Macy’s will probably disappear before you know it: strategist

Macy’s (M) is giving it the ole’ college try to avoid the same fate as one-time mall rivals Sears, J.C. Penney, Lord & Taylor and Bon-Ton.

But with the COVID-19 pandemic fundamentally shifting how humans shop for everything from appliances to underwear, the future for Macy’s remains dim at best, retail experts contend.

“Macy’s continues to pivot toward online, but unlike other online players they have the legacy business to contend with. Do I think they will be around in five years? I am not sure they will be around in three years unless they can address the core bricks and mortar business. In the current environment, I don’t see how they can do that,” said retail watcher and Tematica chief investment officer Chris Versace told Yahoo Finance’s The First Trade.

To be sure, the storied department store did little on its second quarter earnings release day on Wednesday to stoke the hope and optimism of battered investors.

Macy’s second quarter sales plunged by about $2 billion versus a year ago. Execs were quick to tout a 53% increase in digital sales, but when you operate more than 750 physical stores with ongoing weak traffic that is a moot point.

The company notched a $142 million adjusted operating loss compared to a $402 million profit last year. Year-to-date, Macy’s has lost an astounding $830 million on an adjusted operating profit basis. Macy’s reduced inventory in a bid to conserve cash, raising the risk this fall of letting shoppers down because of out of stocks.

While execs stayed consistent in their rather upbeat message on Wednesday’s earnings call with Wall Street — hyping up a new off-mall concept for high-end concept Bloomingdale’s — several dark clouds hang over the company headed into 2021.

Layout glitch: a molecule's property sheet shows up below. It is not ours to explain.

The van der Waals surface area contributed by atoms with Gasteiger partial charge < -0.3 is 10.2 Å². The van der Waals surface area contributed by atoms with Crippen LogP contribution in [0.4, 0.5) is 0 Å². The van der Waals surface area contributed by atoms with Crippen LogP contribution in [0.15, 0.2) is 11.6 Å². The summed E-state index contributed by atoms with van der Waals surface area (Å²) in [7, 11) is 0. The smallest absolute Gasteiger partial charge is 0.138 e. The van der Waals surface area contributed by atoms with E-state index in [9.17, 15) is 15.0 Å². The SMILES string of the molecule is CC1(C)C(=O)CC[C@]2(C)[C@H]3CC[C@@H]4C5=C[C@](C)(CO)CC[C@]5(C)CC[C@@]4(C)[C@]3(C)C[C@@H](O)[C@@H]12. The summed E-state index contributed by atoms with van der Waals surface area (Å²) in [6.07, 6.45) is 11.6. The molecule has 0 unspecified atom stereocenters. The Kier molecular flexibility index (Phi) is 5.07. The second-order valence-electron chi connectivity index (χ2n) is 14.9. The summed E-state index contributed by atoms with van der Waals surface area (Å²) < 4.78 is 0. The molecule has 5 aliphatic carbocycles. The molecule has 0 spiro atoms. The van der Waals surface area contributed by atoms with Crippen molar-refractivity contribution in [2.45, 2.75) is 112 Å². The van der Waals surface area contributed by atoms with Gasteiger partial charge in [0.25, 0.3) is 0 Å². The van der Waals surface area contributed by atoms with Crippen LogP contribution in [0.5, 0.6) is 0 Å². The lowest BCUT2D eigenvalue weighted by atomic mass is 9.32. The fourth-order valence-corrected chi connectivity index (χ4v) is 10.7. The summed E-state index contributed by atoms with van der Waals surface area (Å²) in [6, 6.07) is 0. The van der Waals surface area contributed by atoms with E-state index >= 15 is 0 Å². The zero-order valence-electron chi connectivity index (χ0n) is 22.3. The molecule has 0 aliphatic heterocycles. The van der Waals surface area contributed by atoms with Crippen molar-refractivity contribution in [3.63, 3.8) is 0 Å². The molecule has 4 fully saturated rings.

First, new Macy’s CFO Felicia Williams told investors at a conference back in June that sales may not normalize until 2021 or even 2022. No update on that shout out was provided by Williams on the call with analysts today. And Macy’s declined to issue any guidance given the uncertainty around back to school and holiday shopping.

Meanwhile, as sources have suggested to Yahoo Finance Macy’s latest overhaul shared in February — where it will close 125 stores over three years and layoff thousands to cut costs — has led to execution missteps across the organization.

And then there is the Macy’s balance sheet.

To shore up its finances, Macy’s said a couple months ago it secured $4.5 billion in fresh financing. Exiting the second quarter, Macy’s had $1.4 billion in cash and $3 billion in untapped credit. But the company is now saddled with more than $5.3 billion in short-term and long-term debt. Its shareholder’s equity account only reads $2.3 billion.

One doesn’t need to be a CFA to understand that ratio really sucks at a time where your sales have fallen through a trap door and may not come back to some form of normality for three years (if at all).

All in all, even the magic of Macy’s may not help it avoid the inevitable very soon.

“Macy’s top-line profile remains constrained by declining brick-and-mortar sales across the bulk of its full-line stores, with increased promotions and growing digital sales pressuring gross margin. Larger picture and multi-year, discretionary dollars continue to shift toward convenience (Amazon) and Value (off-price), with lower visibility in the U.S. wholesale environment,” JPMorgan retail analyst Matthew Boss wrote in a note to clients a few months back.

Brian Sozzi is an editor-at-large and co-anchor of The First Trade at Yahoo Finance. Follow Sozzi on Twitter @BrianSozzi and on LinkedIn.

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